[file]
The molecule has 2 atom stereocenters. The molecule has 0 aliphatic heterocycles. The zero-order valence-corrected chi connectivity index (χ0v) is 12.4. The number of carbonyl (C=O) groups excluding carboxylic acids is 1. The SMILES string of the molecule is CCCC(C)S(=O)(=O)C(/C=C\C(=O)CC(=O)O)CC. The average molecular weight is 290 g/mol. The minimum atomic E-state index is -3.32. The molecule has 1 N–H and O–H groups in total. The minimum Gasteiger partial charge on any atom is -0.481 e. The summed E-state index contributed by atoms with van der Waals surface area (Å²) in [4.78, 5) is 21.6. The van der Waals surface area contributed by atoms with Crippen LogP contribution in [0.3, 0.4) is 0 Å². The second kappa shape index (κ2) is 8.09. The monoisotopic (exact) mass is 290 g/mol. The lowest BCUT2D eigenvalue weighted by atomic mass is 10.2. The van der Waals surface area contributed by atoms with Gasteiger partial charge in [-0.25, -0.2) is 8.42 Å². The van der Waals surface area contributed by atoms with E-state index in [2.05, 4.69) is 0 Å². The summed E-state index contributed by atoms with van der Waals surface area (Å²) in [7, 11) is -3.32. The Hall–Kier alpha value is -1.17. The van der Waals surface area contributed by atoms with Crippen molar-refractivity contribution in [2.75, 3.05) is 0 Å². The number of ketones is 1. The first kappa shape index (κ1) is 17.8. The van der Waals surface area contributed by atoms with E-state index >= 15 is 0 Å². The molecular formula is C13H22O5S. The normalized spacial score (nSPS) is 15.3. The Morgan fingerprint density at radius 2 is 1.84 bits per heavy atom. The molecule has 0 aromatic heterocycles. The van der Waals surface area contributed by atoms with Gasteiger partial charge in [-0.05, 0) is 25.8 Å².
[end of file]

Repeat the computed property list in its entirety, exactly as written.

The molecule has 2 atom stereocenters. The molecule has 0 aliphatic heterocycles. The zero-order valence-corrected chi connectivity index (χ0v) is 12.4. The number of carbonyl (C=O) groups excluding carboxylic acids is 1. The SMILES string of the molecule is CCCC(C)S(=O)(=O)C(/C=C\C(=O)CC(=O)O)CC. The average molecular weight is 290 g/mol. The minimum atomic E-state index is -3.32. The molecule has 1 N–H and O–H groups in total. The minimum Gasteiger partial charge on any atom is -0.481 e. The summed E-state index contributed by atoms with van der Waals surface area (Å²) in [4.78, 5) is 21.6. The van der Waals surface area contributed by atoms with Crippen LogP contribution in [0.3, 0.4) is 0 Å². The second kappa shape index (κ2) is 8.09. The monoisotopic (exact) mass is 290 g/mol. The lowest BCUT2D eigenvalue weighted by atomic mass is 10.2. The van der Waals surface area contributed by atoms with Gasteiger partial charge in [-0.25, -0.2) is 8.42 Å². The van der Waals surface area contributed by atoms with E-state index in [2.05, 4.69) is 0 Å². The summed E-state index contributed by atoms with van der Waals surface area (Å²) in [7, 11) is -3.32. The Hall–Kier alpha value is -1.17. The van der Waals surface area contributed by atoms with Crippen molar-refractivity contribution in [2.75, 3.05) is 0 Å². The number of ketones is 1. The first kappa shape index (κ1) is 17.8. The van der Waals surface area contributed by atoms with E-state index >= 15 is 0 Å². The molecular formula is C13H22O5S. The normalized spacial score (nSPS) is 15.3. The Morgan fingerprint density at radius 2 is 1.84 bits per heavy atom. The molecule has 0 aromatic heterocycles. The van der Waals surface area contributed by atoms with Gasteiger partial charge in [-0.05, 0) is 25.8 Å².